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Your Guide to Humidifiers and Dehumidifiers

Your Guide to Humidifiers and Dehumidifiers

A humidifier and dehumidifier are essential components of any home HVAC system. Proper humidification is necessary to maintain ideal moisture levels in both summer and winter months to achieve healthy indoor air quality. Humidifiers and dehumidifiers also help your furnaces and air conditioners work more efficiently.

Below is a quick list of some of the major types of humidifiers and dehumidifiers in use today.

  • Ultrasonic Humidifier: These units employ a high-frequency energy source that breaks water up into minuscule droplets that are circulated through the air in your home by a small fan. Ultrasonic humidifiers are desirable because they’re quiet and use very little energy. However, using hard water in the machine can leave a sticky white film all over your house so it’s best to use filtered or distilled water for best results.
  • Evaporative Humidifier: Using a honeycomb wick made of cellulose paper partially submerged in water and a high-volume fan these humidifiers distribute moisture into the air. They can be noisy and the wicks must be replaced regularly to maintain functionality, but evaporative humidifiers are very easy to clean and use little energy.
  • Impeller Humidifier: This type of unit sprays tiny droplets of water directly into the air. Perfect for small spaces or single-room humidification, impeller devices are inexpensive and portable. Because the water enters the room directly, though, be sure to use distilled water or demineralizing tablets to ensure that hard water deposits won’t damage furniture and flooring.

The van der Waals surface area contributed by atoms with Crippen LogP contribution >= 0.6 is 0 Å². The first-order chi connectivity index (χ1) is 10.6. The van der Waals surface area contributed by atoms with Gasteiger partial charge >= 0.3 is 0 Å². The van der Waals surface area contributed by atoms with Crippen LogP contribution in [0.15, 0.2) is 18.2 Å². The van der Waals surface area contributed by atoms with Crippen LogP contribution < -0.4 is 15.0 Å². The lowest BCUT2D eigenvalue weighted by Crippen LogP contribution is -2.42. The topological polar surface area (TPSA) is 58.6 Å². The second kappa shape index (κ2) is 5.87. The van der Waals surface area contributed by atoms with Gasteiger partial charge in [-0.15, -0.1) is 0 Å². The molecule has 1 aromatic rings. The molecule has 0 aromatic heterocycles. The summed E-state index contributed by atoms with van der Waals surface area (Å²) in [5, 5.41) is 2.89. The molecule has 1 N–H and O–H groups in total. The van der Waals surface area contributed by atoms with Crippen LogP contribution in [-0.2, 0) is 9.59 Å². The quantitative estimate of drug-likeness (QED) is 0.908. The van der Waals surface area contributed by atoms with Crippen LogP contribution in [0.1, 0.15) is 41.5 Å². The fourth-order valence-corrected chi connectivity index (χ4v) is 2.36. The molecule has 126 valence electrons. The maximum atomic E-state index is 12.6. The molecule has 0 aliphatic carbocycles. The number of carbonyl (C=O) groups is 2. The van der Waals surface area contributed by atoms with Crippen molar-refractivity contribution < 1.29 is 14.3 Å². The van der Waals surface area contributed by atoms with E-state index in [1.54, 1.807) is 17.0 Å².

• Floor Vent Humidifier: The floor vent humidifier is a device that fits in the space where a standard floor vent register would normally go. The units have a water chamber that holds liquid, which then passes through a filter and into the air when the home’s heating system cycles on. They use no energy and are much more portable than traditional plug-in units, making floor vent humidifiers a great option for single-room humidification.
  • Furnace-Mounted Humidifier: Furnace-mounted humidifiers connect directly to your home’s water supply, so the foam element that mounts on the furnace is automatically refilled as needed. As dry air from the heating system is forced through the foam, it collects moisture and distributes it throughout the house. Some furnace-mounted humidifiers even come equipped with an automatic reset humidistat that adjusts moisture according to changes in the weather.
  • Warm Mist Device: A warm mist humidifier contains a heating element that warms water to near boiling before it passes through a cooling fan that distributes the moisture into the air. The returned moisture is slightly warmer that the air in the room, making warm mist devices desirable for nurseries or children’s rooms. Tap water can be used in these units, though they do consume more energy than other models and some are quite noisy.
  • Evaporative Cooler: These machines use ice and cold water to put moisture back in the air. Ice and water are mounted on top of the device and as the ice melts the water flows over a wick. A fan then blows cool mist into the air. Evaporative coolers use very little energy and pose almost no risk from harsh chemicals or pollutants.
  • Dehumidifier: Humid air passes over and through coils inside the unit which cool the air and condense moisture. The water is then collected in a basin inside the dehumidifier; most devices will shut off automatically when the basin is full. Because of the automatic shut-off feature, these machines have to be checked regularly and the basins must be emptied as needed so the dehumidifier keeps working properly.
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